Still, with the size of the unit being very close to the GoPro, you can get away with a lot when it comes to GoPro gimbals. But it’d be really nice if Garmin worked with one of the gimbal companies to make something that fit the camera well. Perhaps with the upcoming release of the Hero5 we’ll see Feiyu Tech release a new gimbal variant, and perhaps that’ll work with both the Hero5 and the VIRB Ultra 30. Either way, gimbals will quickly become commonplace (and I suspect even by companies like GoPro themselves), so Garmin will need something to stay competitive in that portion of the market place.
I’ve added the Garmin VIRB Ultra 30 into the product comparison database, allowing you to compare it against other action cams I’ve reviewed. In the case below, I’ve compared it against the Garmin VIRB XE and the GoPro Hero4 Silver and GoPro Hero4 Black. I figure those are the closest in features to the Garmin VIRB Ultra 30. But you can mix and match against all cameras I’ve reviewed in the past here and make your own charts.
Well, I’m probably not going to make your life a lot easier…yet. At present, we’re merely a few weeks away from GoPro’s announcement of the long-awaited Hero5 lineup. So unless you’ve got some urgent trip to Tahiti with an Olympic volleyball team next week, I’d probably wait till the end of the month to make any new action cam decisions.
That said, I think it’s fair to say that if you had to buy an action cam right now the Garmin VIRB Ultra 30 is the most capable action cam on the market. There’s not really much to debate there. One could debate nuances in quality between the Hero4 Black and the GoPro VIRB Ultra 30, though I suspect that gets down to personal preferences (as it almost always does when two cameras are very close).
Right now Garmin has a massive set of features related to showing sensor data. I expect they’ll continue to win that ‘war’ against GoPro, even/if GoPro adds GPS and basic sensor support. You have to remember that Garmin’s been working on adding sensor data to videos now for about 3 years, so they’ve got a solid head start there. Plus, we’ve never really seen GoPro nail software on the first attempt. So I would bet it’ll take a bit of time for things to settle out.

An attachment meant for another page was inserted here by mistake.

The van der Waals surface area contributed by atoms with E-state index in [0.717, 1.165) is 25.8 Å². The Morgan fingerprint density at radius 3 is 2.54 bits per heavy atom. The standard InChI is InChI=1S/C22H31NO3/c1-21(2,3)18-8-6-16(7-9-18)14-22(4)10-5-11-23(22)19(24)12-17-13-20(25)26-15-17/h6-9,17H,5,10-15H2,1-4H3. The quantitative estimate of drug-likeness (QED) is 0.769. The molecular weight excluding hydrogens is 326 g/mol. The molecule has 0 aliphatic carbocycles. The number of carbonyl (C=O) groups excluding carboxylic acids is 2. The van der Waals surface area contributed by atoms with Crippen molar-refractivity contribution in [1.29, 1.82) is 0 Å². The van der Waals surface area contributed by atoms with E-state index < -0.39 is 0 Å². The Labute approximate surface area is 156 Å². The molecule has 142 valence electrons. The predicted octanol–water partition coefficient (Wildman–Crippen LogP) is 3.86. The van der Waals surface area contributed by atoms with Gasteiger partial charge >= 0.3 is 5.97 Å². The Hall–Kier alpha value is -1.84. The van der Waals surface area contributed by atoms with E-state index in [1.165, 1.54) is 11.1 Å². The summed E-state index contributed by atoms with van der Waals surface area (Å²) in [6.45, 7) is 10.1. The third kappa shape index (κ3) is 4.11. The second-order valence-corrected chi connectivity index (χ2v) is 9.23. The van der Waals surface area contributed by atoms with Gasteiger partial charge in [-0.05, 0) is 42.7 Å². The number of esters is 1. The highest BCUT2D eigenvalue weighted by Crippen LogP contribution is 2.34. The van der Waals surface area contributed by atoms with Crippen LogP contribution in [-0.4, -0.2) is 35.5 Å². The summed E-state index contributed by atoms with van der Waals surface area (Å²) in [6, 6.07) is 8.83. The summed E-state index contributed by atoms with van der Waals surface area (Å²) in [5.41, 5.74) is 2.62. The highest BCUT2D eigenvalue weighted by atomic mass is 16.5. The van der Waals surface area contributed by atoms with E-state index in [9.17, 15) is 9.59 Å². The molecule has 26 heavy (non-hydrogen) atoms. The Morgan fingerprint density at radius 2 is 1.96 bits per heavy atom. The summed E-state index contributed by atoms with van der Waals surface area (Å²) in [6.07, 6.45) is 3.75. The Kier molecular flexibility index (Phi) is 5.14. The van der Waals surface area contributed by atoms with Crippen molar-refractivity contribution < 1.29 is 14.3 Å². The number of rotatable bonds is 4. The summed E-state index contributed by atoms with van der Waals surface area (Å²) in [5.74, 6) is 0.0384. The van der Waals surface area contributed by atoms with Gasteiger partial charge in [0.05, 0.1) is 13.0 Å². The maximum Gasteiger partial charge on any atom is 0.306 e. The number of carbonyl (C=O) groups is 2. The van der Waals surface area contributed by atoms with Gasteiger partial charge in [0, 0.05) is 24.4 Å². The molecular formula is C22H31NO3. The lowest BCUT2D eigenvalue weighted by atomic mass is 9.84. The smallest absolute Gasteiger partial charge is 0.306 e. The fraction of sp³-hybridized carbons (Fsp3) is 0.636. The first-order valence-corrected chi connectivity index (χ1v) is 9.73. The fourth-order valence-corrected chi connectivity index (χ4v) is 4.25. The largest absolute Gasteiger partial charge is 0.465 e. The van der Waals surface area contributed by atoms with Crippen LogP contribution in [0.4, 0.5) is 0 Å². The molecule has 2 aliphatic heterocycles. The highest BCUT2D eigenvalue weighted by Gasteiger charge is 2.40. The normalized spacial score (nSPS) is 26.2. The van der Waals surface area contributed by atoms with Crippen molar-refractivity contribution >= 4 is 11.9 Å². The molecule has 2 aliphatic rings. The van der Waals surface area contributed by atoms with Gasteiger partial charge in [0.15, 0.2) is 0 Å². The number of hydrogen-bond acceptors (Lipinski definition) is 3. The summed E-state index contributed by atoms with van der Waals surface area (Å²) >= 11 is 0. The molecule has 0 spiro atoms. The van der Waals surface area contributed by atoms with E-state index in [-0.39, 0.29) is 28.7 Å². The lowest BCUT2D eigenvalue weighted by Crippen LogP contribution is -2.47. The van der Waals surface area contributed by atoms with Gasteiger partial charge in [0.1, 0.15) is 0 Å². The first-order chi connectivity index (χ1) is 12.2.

On the flipside, I suspect we’ll see the Garmin end up being $100 overpriced. It’s inconceivable to me that GoPro will come out with a $499 camera with the same exact specs as they did 2 years ago. GoPro’s taken a beating in the industry for being seen as overpriced. So my bet is that they come out at $399 with all the features of a Hero4 Black and Hero4 Silver merged. If they did that, then Garmin is again, overpriced. [Update: Sept 19th – Upon GoPro’s Hero5 announcement, Garmin has matched GoPro at $399. It’s battle Royale time now! At this price point, both are incredibly well priced and compete very well against each other.]. Below are the differences to the Hero5 Black:
GoPro Hero5 Black vs Garmin VIRB Ultra 30
GoPro Hero5 Black
Garmin VIRB Ultra 30
General: Touchscreen control
Internally to 10m
With case to 40m
GoPro (but depends on preference)
General: Battery life
~2hrs @ 1080p30
~2hr 15min @ 1080p30
General: WiFi & Bluetooth
Data: GPS Enabled
Garmin uses data better
Yes to all
Data: Can connect to sport/automotive/boat sensors
General: USB Connector Type
Depends on preference
General: Voice Control
GoPro (can customize)
Video: Highest resolution
4K @ 30fps
4K @ 30fps
Video: Highest frame rate